Image 1: Setting this camera position in FRED...


Image 2: ...assumes this position ingame.
A group of hostiles attack an evacuation transport, which is under guard by some Alliance ships. [Camera follows the evacuation transport]

It is not important for the transport to survive. Our focus is to show some sort of battle around a transport. Set a camera position in which you can see the transport and set its heading again (it should be facing the transport). This stage is more difficult than the first one because of two reasons: a) the transport is moving and b) the camera must follow the transport. You must set up a camera position that is somewhere between the transport's arrival and departure point. Then, command your camera to follow the transport. Doing the latter can be done by using a set-camera-facing with a Repeat Count of 10000 and an Interval time of 0. This will ensure that the camera will continuously be facing the transport. Setting Interval time to 1 or more will stagger the camera (see image if you are uncertain about something).

When the transport is destroyed or escapes, a Ravana will jump in and start attacking the station. [Camera looks at the Ravana]
Subtitle: No one was left on board
The Ravana destroys the station

The third stage is initiated as soon as the transport is destroyed or departed. Set up a SEXP tree with (destroyed-or-departed-delay "transport") and assume another camera position. This time, the camera doesn't need to follow the Ravana. The tricky part is that the previous Event that set the previous camera position is set to trigger almost infinitely, so we must use the following SEXP tree to ensure that the third camera position will not be overwritten by the looping second. Open the Event that sets the second camera position and complement it in the following way:

This SEXP will follow the evac transport

This will stop the Event from triggering when the transport has entered subspace. It may be advised to change the has-departed-delay to destroyed-or-departed-delay if the transport in your version is ever threatened.

Create the Event that will set the third camera's position. This stage isn't technically difficult. The Ravana will likely vaporize the Arcadia very quickly.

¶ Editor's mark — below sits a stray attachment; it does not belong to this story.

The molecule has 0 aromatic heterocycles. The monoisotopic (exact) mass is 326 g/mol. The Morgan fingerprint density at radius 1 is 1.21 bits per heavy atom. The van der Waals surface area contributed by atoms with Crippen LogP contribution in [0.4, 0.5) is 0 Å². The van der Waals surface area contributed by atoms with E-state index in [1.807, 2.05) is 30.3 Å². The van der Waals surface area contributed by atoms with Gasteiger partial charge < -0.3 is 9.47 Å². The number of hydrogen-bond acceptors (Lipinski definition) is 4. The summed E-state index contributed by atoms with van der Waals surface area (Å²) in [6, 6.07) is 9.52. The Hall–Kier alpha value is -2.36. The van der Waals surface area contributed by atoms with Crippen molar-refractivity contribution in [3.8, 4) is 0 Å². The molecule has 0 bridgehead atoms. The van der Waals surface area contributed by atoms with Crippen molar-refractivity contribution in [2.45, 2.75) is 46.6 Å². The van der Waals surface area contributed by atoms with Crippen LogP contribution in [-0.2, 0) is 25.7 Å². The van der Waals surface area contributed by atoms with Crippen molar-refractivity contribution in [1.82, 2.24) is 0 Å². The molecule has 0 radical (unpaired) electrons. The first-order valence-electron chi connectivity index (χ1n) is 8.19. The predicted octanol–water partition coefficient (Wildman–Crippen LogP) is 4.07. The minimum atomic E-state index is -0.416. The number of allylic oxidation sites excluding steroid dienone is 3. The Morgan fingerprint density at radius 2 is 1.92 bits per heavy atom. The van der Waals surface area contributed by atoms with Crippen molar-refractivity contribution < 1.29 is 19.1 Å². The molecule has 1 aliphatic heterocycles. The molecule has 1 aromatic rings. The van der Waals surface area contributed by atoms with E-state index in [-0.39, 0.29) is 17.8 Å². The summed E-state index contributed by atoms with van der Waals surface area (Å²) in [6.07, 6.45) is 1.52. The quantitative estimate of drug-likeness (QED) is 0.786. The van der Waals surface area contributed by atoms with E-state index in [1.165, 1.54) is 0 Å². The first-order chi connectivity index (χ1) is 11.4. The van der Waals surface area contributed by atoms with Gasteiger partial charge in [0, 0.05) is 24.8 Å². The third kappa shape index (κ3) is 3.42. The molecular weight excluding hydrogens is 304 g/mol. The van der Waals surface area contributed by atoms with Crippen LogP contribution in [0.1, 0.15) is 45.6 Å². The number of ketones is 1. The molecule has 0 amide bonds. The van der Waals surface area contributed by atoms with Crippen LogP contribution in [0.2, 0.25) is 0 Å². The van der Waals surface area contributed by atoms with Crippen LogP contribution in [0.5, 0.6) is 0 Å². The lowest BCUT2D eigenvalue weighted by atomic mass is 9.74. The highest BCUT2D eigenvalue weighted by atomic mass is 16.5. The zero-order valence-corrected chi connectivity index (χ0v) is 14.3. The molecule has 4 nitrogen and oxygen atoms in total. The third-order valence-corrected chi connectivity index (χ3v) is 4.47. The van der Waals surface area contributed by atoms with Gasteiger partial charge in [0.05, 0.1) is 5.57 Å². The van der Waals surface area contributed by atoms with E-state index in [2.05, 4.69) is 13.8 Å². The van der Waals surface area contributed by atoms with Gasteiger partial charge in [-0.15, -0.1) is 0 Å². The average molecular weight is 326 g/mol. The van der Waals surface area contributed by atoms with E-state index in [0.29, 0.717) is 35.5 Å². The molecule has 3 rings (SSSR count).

The GTVA survivors are jumping out. [Camera looks at them]

Again, you must assume a new camera position. Show some Terran fighters jumping out and it will be fine. Since the first stage battle's outcome vary greatly every time the cutscene is viewed, it is safest to use ship-vanish to make all the fighter participants disappear. Then place some more GTVA fighters who appear some seconds before this stage is initiated. Use Ship Editor -- Arrival cues. Tick No Warp Effect and No Arrival Music and No Arrival Message. Order this wing to do waypoints and jump out after a while. Set the camera's position somewhere around the fighters' departure point. Setting this camera's position is the most difficult because it will have to be facing small mobile targets.

End your mission by end-mission when you think it is appropriate.


Image 4: Start point
  • You can change the screenplay however you want. It is the technical part that is important. You should have learned how to do the following after completing this tutorial:
    • what kind of cutscenes you can do with FRED.
    • making subtitles
    • setting camera positions.
    • setting cameras that a) face an object, b) follow a mobile object.
    • splitting a cutscene into multiple related stages.
    • creating a fairly enjoyable cutscene.
  • We are using FRED to determine our cameras' positions. If you are after your first test runs, you have noticed that this is not the most precise way of doing it (See images 1 and 2 again). If you want your camera to be placed with extreme precision, run the game using the -pos command line. The reason why the author chose this FRED method is because it is better for a tutorial where our camera positions don't need to be exact.
  • Connecting stages with has-time-elapsed is not the most flexible method. If you want to insert a stage, it will delay the other stages. It is better to use is-event-true or is-destroyed-or-departed-delay.
  • Ship names aren't very important for this sort of cutscenes.
  • Use ship-invulnerable, Protect Ship, or self-destruct if needed. The viewer will not notice these tricks, and it will prevent the unexpected from happening. A well-timed self-destruct is more predictable.
  • Even if you think you have finalized the last stage, test the whole cutscene as often as you needed to ensure the outcome being the same.